Lights outPosted on 06-11-2017 by Becky Desjardings
Why turning off the lights can safe many lifes!
Migration is a very dangerous time for birds. They leave the breeding grounds and fly thousands of kilometres over open oceans and inhospitable urban terrain. During this time they can run into many challenges: bad weather, predators, and human created problems including collisions with buildings and cars. Buildings in particular are extremely dangerous. In North America, ONE BILLION BIRDS are killed by collisions with manmade structures every year.
The reason why birds hit buildings is because they see differently than we do. When we see a window, we know that the trees and sky reflected in the glass are just that, a reflection. Birds think that it is a real habitat. They hit the glass at incredibly high speeds and are killed. This happens all year round: the average house kills 2 birds a year. But migration is the most deadly period because so many birds are on the move, and they migrate mostly at night, when buildings with the lights left on can easily disorient them.
Photo: Dangerous glass!
One of the projects I have been working on since I arrived in North Carolina is the ‘lights out project’. This program monitors how many birds hit buildings in cities during spring and fall migration. Every Wednesday before sunrise, I come to the middle of downtown Raleigh and along with a team of 3 ladies: Lena, Susan and Pieti, we walk under the tall buildings and look for birds that may have hit them overnight. There is a team out surveying every day during spring and fall migration.
Photo: the buildings of Raleigh
We walk around for an hour, and we check the ground along the edge of buildings, awnings overhead where the birds may have landed after hitting a window higher up, and we talk to the street cleaning staff when we see them out and about. The local bird club, Wake Audubon, started doing this survey work in 2013, and in 2016 as a result of their findings (lots of dead birds) passed an ordinance in which all buildings owned by the city have to switch their lights off at night. However, lots of the tall buildings in Raleigh are privately owned, so there are still lights on and fatalities as a result.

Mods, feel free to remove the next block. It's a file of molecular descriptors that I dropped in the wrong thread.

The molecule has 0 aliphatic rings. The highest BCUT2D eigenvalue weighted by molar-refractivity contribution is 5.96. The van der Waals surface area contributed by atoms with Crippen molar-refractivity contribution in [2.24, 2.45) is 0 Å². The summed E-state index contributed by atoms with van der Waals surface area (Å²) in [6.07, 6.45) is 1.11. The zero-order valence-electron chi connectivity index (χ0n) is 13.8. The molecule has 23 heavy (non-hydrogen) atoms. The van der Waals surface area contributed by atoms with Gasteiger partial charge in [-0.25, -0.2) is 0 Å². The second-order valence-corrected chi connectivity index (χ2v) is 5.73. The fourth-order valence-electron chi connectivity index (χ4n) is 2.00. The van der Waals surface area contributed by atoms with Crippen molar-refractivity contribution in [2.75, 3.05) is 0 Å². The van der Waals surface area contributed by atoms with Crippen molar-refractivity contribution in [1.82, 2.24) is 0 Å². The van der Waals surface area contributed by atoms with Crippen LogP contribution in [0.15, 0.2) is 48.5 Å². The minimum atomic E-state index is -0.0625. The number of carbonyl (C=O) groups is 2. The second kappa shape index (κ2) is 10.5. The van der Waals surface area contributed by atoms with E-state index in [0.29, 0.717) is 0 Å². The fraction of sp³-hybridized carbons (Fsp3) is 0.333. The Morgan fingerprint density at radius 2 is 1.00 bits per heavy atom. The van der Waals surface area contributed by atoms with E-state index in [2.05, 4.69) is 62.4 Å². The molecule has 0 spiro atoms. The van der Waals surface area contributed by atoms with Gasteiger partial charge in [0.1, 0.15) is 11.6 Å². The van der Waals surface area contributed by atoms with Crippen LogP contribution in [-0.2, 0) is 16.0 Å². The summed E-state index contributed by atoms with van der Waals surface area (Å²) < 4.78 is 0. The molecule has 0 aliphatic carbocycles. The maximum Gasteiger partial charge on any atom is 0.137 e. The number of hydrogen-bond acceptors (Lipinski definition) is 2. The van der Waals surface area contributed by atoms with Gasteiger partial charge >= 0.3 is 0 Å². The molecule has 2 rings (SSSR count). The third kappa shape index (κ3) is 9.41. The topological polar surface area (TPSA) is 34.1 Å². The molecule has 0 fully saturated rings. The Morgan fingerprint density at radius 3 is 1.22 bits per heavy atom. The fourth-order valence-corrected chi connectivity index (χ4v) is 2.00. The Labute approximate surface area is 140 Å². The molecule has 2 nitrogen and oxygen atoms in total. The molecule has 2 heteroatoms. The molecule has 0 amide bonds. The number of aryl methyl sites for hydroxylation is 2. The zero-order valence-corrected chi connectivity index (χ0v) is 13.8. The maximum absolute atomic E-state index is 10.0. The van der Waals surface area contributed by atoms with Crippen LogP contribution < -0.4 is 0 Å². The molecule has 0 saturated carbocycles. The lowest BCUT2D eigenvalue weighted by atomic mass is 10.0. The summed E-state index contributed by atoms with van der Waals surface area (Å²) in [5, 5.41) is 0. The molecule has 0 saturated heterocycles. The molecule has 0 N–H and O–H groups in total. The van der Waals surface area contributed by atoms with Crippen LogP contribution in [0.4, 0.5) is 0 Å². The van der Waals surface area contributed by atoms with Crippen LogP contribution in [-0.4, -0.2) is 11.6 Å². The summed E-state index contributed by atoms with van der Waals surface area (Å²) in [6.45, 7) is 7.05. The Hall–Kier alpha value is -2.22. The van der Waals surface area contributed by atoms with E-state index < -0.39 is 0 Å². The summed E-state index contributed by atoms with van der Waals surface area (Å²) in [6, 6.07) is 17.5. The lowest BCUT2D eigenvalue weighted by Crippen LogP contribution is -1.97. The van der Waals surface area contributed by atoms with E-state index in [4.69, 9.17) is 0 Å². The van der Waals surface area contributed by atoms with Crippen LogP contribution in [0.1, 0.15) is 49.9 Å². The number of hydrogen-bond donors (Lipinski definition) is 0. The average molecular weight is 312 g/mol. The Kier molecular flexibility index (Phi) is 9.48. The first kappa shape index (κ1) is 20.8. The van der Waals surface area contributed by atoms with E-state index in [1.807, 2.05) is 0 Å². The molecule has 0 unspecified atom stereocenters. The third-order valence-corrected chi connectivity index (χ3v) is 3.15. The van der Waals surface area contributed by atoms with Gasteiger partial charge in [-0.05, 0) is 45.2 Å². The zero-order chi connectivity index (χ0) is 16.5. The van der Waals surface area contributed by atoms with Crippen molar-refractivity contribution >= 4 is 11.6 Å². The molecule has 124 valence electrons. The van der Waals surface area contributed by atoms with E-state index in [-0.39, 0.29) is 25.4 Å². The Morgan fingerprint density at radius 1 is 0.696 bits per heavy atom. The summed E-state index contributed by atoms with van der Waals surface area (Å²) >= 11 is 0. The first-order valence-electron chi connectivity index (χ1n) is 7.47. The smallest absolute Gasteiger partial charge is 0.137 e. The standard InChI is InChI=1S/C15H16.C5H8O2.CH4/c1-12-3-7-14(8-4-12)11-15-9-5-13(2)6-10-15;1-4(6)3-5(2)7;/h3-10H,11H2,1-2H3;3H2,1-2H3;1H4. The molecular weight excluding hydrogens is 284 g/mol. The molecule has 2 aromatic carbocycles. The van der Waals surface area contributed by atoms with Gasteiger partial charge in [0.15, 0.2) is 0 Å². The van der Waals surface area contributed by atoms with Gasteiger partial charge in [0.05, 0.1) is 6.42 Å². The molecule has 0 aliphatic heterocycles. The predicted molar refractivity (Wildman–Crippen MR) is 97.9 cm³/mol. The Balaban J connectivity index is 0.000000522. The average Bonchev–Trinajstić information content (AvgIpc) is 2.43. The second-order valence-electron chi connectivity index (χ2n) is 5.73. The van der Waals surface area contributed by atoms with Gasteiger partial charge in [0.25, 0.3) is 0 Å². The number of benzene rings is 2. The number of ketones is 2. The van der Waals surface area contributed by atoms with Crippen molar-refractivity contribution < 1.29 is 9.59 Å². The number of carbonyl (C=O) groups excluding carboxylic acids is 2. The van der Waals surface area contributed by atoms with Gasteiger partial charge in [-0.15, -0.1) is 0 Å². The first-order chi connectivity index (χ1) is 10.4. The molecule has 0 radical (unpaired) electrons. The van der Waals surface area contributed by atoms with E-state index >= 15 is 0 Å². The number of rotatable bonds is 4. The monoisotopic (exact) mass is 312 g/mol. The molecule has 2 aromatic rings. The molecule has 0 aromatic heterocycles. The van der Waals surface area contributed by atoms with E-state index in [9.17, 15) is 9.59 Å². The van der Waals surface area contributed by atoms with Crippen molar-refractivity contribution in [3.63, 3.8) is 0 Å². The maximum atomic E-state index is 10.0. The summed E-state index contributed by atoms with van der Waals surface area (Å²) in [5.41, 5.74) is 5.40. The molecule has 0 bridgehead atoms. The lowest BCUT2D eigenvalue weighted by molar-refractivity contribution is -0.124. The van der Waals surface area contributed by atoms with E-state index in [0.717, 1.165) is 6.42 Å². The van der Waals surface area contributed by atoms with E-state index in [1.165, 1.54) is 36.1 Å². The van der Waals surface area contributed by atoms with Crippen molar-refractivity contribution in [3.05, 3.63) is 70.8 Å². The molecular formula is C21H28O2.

Some weeks we found no birds, but mostly we did find one or two birds. The first few weeks I helped out back in September, we found a few Common Yellowthroats, which is a small yellow songbird, but in the past two weeks we have gotten Swamp and White-throated Sparrows. The Yellowthroat is on its way to South America, but the sparrows won’t go much further south than Raleigh, which may explain their later arrival time. All bird bodies are scooped up and put in plastic bags and donated to the museum’s collection.
Even though we found only 1-2 birds per session, those numbers quickly add up! It is easy to see how building collisions are a huge problem. And we can’t check many of the places a bird would land after striking a window higher up: such as high up ledges or awnings. Many North American cities (Chicago, New York and Toronto) have ordinances requiring windows in lights to be turned off, so hopefully as the movement grows more people with offices or apartments high in the sky will remember to turn lights off overnight and give birds a chance.
Photo: sometimes, birds would land on an awning
This work has gotten me thinking, though, what do we do in the Netherlands to prevent migrating birds from hitting buildings overnight? Or wind turbines?
For more information:
Speaking of Migration, my time in North Carolina is over and I will be coming back to the Netherlands soon! In a few weeks I will update the whale blog with my next discoveries on that project.